Fifth Tri Continental Film Festival


Yamini Vijayan attends the Fifth Tri Continental Film Festival in Bangalore to catch a line-up of powerful and relevant films on human rights issues. There was an unsettling silence that hung heavily in the air. It was one thing to hear politicians bickering over the Kashmir issue on television or international communities debate ‘what would be right for the Kashmiris’. But to listen to the people who have lived in Kashmir for years talk about having to walk through the streets fearing the army and the militants, dealing with violence everyday, is an experience that could leave one feeing queasy within, and rightfully so.There Was A Queen, takes us into the lives of Kashmiri women, who have realised over time, that the only people they can rely on is themselves. ‘Kashmir is now filled with orphans and widows’, states a woman in the film, who is convinced of the futility of war that has brought on nothing but loss of lives and misery.

The Fifth Tri Continental Film Festival, organised by human rights organisation ‘Breakthrough’ with the Bangalore Film Society at Alliance France, Bangalore, last week was centred around human rights violation, in its broadest sense. The 28 films that were handpicked from a collection of 150 films from Asia, Africa and Latin America were part of a travelling film festival that passes through five Indian metros. “We use popular culture to mainstream human rights issues,” says Alika Khosla, director of the film festival in India. Flying Inside My Body is a poignant film that opens out into the personal and professional life of well known photographer Sunil Gupta, who returns to India after years of living abroad. Directed by a bunch of young graduates from Jamia Milia Islamia, this is an unusually honest film that delves into issues of physical appearances, sexuality and photography.

Gupta, an interesting storyteller himself, narrates his experiences of being tested positive for HIV and his life as a gay individual in India. The film received much applause, but it was hard not to have observed how people rushed out of the hall urgently, leaving behind only a handful of people and almost no scope for an interaction session. Why does this happen? “Well, the films are quite intense, some are very disturbing. Some people prefer to discuss the issues later. Some of them like to engage with the film individually, in their own spaces. Others may like to discuss the film with people who are familiar to them,” explains Alika.

Narrated through the life of protagonist Carmen who worked out of New York to send money back to her daughter in Bolivia, 24-year-old Nicholas Bruckman’s film The American addressed the issue of illegal immigrants entering the USA. Nicholas, who was present at the festival interacted comfortably with an audience which was exploding with responses and questions pertaining to the film. Nicholas broke through the stereotypical notion of today’s young American — indifferent to politics and somewhat self-indulgent. Or is that just being too presumptuous? “Well, that’s not entirely untrue. But then, with the whole Obama campaign, there are more young people getting involved. But what’s important is to continue putting pressure on the government, demanding for reforms. We can’t just be like ‘Oh now that Obama has been elected, let’s go back and watch MTV,” replied this activist filmmaker.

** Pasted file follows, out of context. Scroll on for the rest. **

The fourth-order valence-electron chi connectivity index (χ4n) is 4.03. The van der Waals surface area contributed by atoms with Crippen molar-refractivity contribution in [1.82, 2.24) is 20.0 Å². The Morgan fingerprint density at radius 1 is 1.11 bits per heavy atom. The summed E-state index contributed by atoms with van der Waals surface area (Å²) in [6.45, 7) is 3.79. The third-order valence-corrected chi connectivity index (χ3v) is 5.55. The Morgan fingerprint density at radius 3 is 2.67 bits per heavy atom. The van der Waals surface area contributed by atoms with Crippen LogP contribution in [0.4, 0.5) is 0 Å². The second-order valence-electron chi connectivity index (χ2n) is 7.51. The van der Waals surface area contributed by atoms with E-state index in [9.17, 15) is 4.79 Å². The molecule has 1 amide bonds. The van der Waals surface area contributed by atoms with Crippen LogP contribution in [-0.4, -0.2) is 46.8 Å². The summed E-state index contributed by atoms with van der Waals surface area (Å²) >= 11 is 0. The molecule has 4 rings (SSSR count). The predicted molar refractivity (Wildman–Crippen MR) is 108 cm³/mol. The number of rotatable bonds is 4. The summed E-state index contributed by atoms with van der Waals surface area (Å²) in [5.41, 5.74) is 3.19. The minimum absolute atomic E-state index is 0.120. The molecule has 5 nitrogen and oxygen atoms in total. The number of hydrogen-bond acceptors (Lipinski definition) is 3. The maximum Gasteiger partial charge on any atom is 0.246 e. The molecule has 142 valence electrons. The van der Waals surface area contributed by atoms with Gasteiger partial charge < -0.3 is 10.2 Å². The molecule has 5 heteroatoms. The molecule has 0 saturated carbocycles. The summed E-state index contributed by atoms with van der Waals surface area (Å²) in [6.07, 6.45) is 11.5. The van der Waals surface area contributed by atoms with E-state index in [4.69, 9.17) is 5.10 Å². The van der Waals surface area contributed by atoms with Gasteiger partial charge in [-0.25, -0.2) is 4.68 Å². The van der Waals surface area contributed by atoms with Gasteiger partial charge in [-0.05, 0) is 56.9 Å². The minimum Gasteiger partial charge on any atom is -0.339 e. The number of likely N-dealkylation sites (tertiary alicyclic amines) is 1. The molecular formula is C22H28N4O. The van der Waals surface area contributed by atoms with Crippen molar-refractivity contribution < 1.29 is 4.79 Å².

Films like Pray The Devil Back to Hell in which women in Liberia spark off a massive peace movement to put a halt to meaningless violence and The Choir which is about how music united fellow inmates in South Africa’s biggest prison acted as visual evidences of the power of the collective over the individual. Undercover in Tibet exposed the ‘cultural genocide’ that was carried out by the Chinese government in Tibet. A regular at the film festival this year, Bharat feels that interactive sessions between film screenings are absolutely essential. “It brings out what you’ve seen,” he says. Attending the festival has given him an opportunity to interact with like-minded people and find out their specific interests. People stood around after the film screenings, buying coffee and tea, talking to each other — some people they knew from before and some that they had just met. There was a general sense of camaraderie. It makes you wonder if it was born out of the mood that the films set, of respecting human dignity and choices, or had it always been there? Out of the collection of films screened, some of the films were heart wrenching, some were inspiring, some harsh — but what made them so powerfully relevant was that these were true stories, of real people and that’s what made all the difference. Although the films addressed a wide range of diverse issues, the underlying message that echoed throughout seemed to urge to learn to respect — choices, human sentiments and life.

Courtesy: Deccan Herald


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